Going green and other help

  • zanna 15 years ago
    Saving our planet should be everyones concern. Please share tips on how to do little changes in our daily lifes to reach this goal.
  • zanna 15 years ago said:
    An enormous amount of water is lost through seemingly minor drips around the house. A leaky faucet can lose up to 20 gallons of water a day, while a leaky toilet can flush an extra 200 gallons every day! What's worse, the toilet could be leaking and you might not even know it! To test for a leak, put five to ten drops of food coloring in the tank. If ten minutes later there's coloring in the bowl, you've got a problem.
  • zanna 15 years ago said:
    Eat one more vegetarian meal a week.

    It takes a lot of water to grow the grain to feed the cow that ultimately produces a hamburger. Replacing just four ounces of beef in your diet a week with a vegetarian option can save more than 3,000 gallons of water.
    Your One-Year Effect: 171,704 gallons of water saved.
    The Effect If Everyone in the U.S. Did It for One Year: More than twice the volume of water in the Chesapeake Bay.

    Turn off the faucet while brushing your teeth.

    Brushing your teeth seems like a quick job, but before you know it, four gallons of water may have slipped down the sink. Your One-Year Effect: 2,880 gallons of water saved. The Effect If Everyone in the U.S. Did It for One Year: More than four times the Mississippi River’s annual flow of water.

    Bring your water with you.

    Buying a daily bottle of water may quench your thirst, but it parches the planet. Each one-liter plastic bottle takes seven liters of water to produce. Refilling your own bottle directs the water where it’s needed — into your body. Your One-Year Effect: 577 gallons of water saved. The Effect If Everyone in the U.S. Did It for One Year: Equal to the amount of water that would cover Washington, D.C., by 52 feet.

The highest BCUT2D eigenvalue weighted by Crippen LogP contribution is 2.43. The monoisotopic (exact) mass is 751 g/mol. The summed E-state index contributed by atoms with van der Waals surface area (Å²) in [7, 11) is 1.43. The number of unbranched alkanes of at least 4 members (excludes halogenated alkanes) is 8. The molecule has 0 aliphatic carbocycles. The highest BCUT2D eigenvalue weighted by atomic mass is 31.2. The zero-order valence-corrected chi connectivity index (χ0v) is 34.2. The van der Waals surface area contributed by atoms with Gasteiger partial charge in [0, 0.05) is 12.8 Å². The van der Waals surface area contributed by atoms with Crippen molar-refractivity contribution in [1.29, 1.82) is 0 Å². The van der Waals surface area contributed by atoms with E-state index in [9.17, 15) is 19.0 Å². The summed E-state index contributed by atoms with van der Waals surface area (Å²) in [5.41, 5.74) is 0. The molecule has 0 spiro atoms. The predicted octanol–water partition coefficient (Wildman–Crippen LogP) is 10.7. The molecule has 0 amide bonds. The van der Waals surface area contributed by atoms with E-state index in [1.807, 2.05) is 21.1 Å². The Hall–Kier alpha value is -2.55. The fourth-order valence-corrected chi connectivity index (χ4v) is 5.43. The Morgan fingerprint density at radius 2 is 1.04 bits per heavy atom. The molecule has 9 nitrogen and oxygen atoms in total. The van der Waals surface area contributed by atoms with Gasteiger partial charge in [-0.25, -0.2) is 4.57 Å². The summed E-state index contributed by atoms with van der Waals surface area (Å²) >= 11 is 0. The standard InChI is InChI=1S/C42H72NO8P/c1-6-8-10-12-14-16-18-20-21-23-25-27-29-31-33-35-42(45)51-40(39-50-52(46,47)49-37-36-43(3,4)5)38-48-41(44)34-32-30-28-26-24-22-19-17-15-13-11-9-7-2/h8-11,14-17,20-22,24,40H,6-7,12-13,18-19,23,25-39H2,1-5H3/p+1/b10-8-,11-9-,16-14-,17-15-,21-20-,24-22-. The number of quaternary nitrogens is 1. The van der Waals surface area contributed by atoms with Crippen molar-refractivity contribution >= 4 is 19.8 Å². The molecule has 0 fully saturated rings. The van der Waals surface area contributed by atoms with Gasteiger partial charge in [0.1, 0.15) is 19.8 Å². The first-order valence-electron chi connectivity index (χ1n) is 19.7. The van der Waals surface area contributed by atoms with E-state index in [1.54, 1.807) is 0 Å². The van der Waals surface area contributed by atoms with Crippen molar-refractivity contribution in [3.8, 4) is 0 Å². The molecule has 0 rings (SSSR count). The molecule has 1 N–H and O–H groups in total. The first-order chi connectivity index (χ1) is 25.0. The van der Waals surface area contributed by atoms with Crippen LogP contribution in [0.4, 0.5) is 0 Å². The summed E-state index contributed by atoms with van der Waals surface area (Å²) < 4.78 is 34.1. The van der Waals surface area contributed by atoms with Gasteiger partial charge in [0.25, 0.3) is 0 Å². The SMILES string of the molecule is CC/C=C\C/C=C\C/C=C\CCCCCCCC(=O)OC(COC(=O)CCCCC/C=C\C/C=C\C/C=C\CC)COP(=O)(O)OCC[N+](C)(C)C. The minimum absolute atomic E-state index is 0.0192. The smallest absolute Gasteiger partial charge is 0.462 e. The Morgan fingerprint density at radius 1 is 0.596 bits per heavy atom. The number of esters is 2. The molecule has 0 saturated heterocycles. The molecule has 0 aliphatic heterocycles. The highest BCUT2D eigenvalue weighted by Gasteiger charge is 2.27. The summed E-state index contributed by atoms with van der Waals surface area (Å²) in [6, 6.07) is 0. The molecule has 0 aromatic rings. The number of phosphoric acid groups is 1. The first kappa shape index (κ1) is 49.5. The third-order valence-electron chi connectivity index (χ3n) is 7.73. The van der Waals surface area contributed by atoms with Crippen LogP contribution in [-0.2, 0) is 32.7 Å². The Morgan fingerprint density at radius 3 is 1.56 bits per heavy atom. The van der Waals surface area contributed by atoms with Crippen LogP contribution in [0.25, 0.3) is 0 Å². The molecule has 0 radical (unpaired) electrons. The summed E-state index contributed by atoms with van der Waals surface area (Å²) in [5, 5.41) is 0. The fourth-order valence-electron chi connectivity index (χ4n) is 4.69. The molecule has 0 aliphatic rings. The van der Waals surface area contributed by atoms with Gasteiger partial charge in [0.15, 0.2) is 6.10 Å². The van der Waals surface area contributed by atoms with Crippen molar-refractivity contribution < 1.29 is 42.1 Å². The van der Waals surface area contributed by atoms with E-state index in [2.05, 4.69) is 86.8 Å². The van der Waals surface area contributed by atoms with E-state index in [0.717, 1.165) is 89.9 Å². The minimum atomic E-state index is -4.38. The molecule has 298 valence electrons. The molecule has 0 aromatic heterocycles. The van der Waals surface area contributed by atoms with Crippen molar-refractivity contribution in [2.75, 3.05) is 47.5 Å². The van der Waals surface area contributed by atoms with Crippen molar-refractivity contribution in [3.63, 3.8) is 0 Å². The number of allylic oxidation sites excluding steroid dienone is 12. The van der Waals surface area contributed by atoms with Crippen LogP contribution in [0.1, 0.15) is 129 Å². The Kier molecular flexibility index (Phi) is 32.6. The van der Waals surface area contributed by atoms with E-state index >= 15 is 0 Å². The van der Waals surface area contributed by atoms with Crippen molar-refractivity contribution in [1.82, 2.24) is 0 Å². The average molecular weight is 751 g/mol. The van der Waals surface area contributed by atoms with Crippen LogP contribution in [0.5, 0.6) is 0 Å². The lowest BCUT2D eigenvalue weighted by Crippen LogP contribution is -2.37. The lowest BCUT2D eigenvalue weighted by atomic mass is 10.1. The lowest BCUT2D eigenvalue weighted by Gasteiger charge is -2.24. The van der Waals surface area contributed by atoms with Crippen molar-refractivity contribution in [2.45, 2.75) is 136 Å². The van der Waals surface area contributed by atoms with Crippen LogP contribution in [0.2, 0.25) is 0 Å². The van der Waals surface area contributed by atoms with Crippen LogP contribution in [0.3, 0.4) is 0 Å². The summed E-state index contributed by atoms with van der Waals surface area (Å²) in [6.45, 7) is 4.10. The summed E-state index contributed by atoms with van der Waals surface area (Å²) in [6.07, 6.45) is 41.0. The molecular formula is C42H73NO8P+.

• kasper2719 15 years ago said:
    Try growing herbs for your kitchen. If you grow the herbs that you use most, you will not only save money in the long run, but you will have fresh herbs, and you will cut down on virgin plastic and glass that is used to make containers to put spices in.

    Fresh herbs not only taste better, but you use less in a recipe, and they generally smell good.

    The only caution is if you have pets and want to keep your new herb garden in the house. Please use caution as some herbs are toxic to pets, check with your vet or online to see what herbs should be kept away from pets.
  • zanna 15 years ago said:
    CFLs light bulbs do save you money . But when buying them,I have found I like the instant on and bright white .You wouldnt think a few second delay is a big deal...but like in the bathroom and kitchen I notice the diffence. The softer white is fine in some areas of house .But I got the bright white for main rooms cause the soft ones gives a muddy look I think.

    eCFLs pack many eco benefits, including the facts that they last for several years, don't introduce heat into their surroundings and use about 75% less electricity, meaning their slightly higher cost is offset in months. There are also many new and improved colors, shapes and sizes, including dimmable models, candelabra, post, flood and globe sizes and even anti-bug versions.

    CFL bulbs contain up to 5 milligrams of mercury, which is quite a small amount. Compare that to older home thermostats and mercury fever thermometers, which contain from 500 to 3,000 milligrams.
    Exposure to the mercury in a broken CFL is unlikely to cause any harm. It's unlikely all the bulb's mercury will vaporize into the air; even if that happens, the concentration would still likely be lower than OSHA safe standards for typical room environments.

    New CFL bulbs are now available with reduced mercury content. For example, leading manufacturer Philips offers its Alto brand of CFL with 70% less mercury. An added benefit is that Alto bulbs last even longer than standard CFLs.
    If a CFL does break, ventilate the room as much as possible, as rapidly as possible. Open windows and turn on fans. Do not handle the fragments with your bare hands or a vacuum cleaner, but attend to the mess immediately.

    The EPA recommends picking up all the bulb fragments with paper towels (if you have disposable gloves, they certainly wouldn't hurt). Wipe the affected area clean, then place the fragments, towels and gloves in a sealed plastic bag. Take it to your local Household Hazardous Waste Collection Site.

    In several states, tossing CFLs in the trash is against the law.
    Most communities have a provision for collecting hazardous waste. Contact your local town hall, waste management or public works departments.

    Got infro from an article at: http://www.thedailygreen.com/green-homes/eco-friendly/cfl-mercury-safety-460124


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